7/18/2003 Proxy Information

Symantec has adopted a relocation program to assist senior managers required to relocate in connection with their employment duties. Pursuant to that program, in March 2003, Symantec engaged the services of a relocation company to purchase and sell the former residence of John Schwarz, President and Chief Operating Officer, on behalf of the company. Under this arrangement, Symantec is responsible for any decrease in the market value of the property subsequent to its purchase from Mr. Schwarz, payment of the expenses associated with the subsequent sale of the property, and for payment of a service fee to the relocation company.

In May 1999, the company loaned $1,400,000 to John W. Thompson, the company’s Chairman and Chief Executive Officer, in connection with the acquisition of a residential property following Mr. Thompson’s relocation from Connecticut to California. The loan was evidenced by a one-year secured promissory note that bore interest at 4.9% per annum and was renewed twice. The interest on the note was forgiven by the company and the note was repaid in full in May 2002.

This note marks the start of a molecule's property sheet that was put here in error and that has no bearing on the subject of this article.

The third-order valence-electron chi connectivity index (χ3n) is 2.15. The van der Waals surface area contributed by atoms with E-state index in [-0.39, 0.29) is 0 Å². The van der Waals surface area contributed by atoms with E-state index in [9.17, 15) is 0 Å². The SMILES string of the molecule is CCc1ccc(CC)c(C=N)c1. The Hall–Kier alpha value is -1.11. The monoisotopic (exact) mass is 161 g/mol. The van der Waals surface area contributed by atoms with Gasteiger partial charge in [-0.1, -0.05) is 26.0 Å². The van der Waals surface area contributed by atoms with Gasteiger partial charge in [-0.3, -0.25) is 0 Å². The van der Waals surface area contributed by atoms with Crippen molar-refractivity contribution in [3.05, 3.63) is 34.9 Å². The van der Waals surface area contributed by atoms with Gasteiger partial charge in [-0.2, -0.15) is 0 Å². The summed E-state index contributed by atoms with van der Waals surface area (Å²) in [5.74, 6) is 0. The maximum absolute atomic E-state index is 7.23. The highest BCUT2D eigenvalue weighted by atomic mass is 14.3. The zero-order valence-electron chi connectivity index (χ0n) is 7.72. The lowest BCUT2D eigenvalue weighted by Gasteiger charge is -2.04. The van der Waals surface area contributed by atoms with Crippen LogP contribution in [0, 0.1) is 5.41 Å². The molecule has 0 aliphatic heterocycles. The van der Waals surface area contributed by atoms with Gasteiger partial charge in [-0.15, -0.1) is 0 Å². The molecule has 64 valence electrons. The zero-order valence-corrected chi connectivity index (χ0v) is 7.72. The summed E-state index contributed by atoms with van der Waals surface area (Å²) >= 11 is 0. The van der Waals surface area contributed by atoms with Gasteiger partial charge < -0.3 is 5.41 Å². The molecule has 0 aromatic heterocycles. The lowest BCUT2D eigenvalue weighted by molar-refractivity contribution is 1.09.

Symantec has adopted provisions in its certificate of incorporation and by-laws that limit the liability of its directors and provide for indemnification of its officers and directors to the full extent permitted under Delaware law. Under Symantec’s Certificate of Incorporation, and as permitted under the Delaware General Corporation Law, directors are not liable to Symantec or its stockholders for monetary damages arising from a breach of their fiduciary duty of care as directors, including such conduct during a merger or tender offer. In addition, Symantec has entered into separate indemnification agreements with its directors and officers that could require Symantec, among other things, to indemnify them against certain liabilities that may arise by reason of their status or service as directors or officers. Such provisions do not, however, affect liability for any breach of a director’s duty of loyalty to Symantec or its stockholders, liability for acts or omissions not in good faith or involving intentional misconduct or knowing violations of law, liability for transactions in which the director derived an improper personal benefit or liability for the payment of a dividend in violation of Delaware law. Such limitation of liability also does not limit a director’s liability for violation of, or otherwise relieve Symantec or its directors from the necessity of complying with, federal or state securities laws or affect the availability of equitable remedies such as injunctive relief or rescission.